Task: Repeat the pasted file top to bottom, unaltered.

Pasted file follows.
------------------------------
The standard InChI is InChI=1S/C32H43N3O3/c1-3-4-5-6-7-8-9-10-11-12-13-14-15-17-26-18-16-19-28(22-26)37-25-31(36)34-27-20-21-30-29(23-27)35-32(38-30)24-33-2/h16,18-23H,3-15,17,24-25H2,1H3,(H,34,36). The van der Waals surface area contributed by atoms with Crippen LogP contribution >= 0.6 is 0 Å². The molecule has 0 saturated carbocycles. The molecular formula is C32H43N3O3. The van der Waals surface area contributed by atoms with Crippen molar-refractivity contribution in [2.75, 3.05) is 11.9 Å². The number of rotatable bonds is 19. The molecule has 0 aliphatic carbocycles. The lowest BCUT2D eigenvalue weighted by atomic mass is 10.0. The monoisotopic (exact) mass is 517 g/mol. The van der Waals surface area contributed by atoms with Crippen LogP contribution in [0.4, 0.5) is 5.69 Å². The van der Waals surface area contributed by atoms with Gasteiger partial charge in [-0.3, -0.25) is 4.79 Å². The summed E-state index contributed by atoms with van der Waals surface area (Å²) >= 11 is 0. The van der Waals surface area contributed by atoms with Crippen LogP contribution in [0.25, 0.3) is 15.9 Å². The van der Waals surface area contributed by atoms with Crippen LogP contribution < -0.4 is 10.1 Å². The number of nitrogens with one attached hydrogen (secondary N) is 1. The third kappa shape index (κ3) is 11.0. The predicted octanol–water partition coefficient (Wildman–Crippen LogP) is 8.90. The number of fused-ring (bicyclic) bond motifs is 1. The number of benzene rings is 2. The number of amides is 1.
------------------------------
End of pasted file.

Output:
The standard InChI is InChI=1S/C32H43N3O3/c1-3-4-5-6-7-8-9-10-11-12-13-14-15-17-26-18-16-19-28(22-26)37-25-31(36)34-27-20-21-30-29(23-27)35-32(38-30)24-33-2/h16,18-23H,3-15,17,24-25H2,1H3,(H,34,36). The van der Waals surface area contributed by atoms with Crippen LogP contribution >= 0.6 is 0 Å². The molecule has 0 saturated carbocycles. The molecular formula is C32H43N3O3. The van der Waals surface area contributed by atoms with Crippen molar-refractivity contribution in [2.75, 3.05) is 11.9 Å². The number of rotatable bonds is 19. The molecule has 0 aliphatic carbocycles. The lowest BCUT2D eigenvalue weighted by atomic mass is 10.0. The monoisotopic (exact) mass is 517 g/mol. The van der Waals surface area contributed by atoms with Crippen LogP contribution in [0.4, 0.5) is 5.69 Å². The van der Waals surface area contributed by atoms with Gasteiger partial charge in [-0.3, -0.25) is 4.79 Å². The summed E-state index contributed by atoms with van der Waals surface area (Å²) >= 11 is 0. The van der Waals surface area contributed by atoms with Crippen LogP contribution in [0.25, 0.3) is 15.9 Å². The van der Waals surface area contributed by atoms with Crippen LogP contribution < -0.4 is 10.1 Å². The number of nitrogens with one attached hydrogen (secondary N) is 1. The third kappa shape index (κ3) is 11.0. The predicted octanol–water partition coefficient (Wildman–Crippen LogP) is 8.90. The number of fused-ring (bicyclic) bond motifs is 1. The number of benzene rings is 2. The number of amides is 1.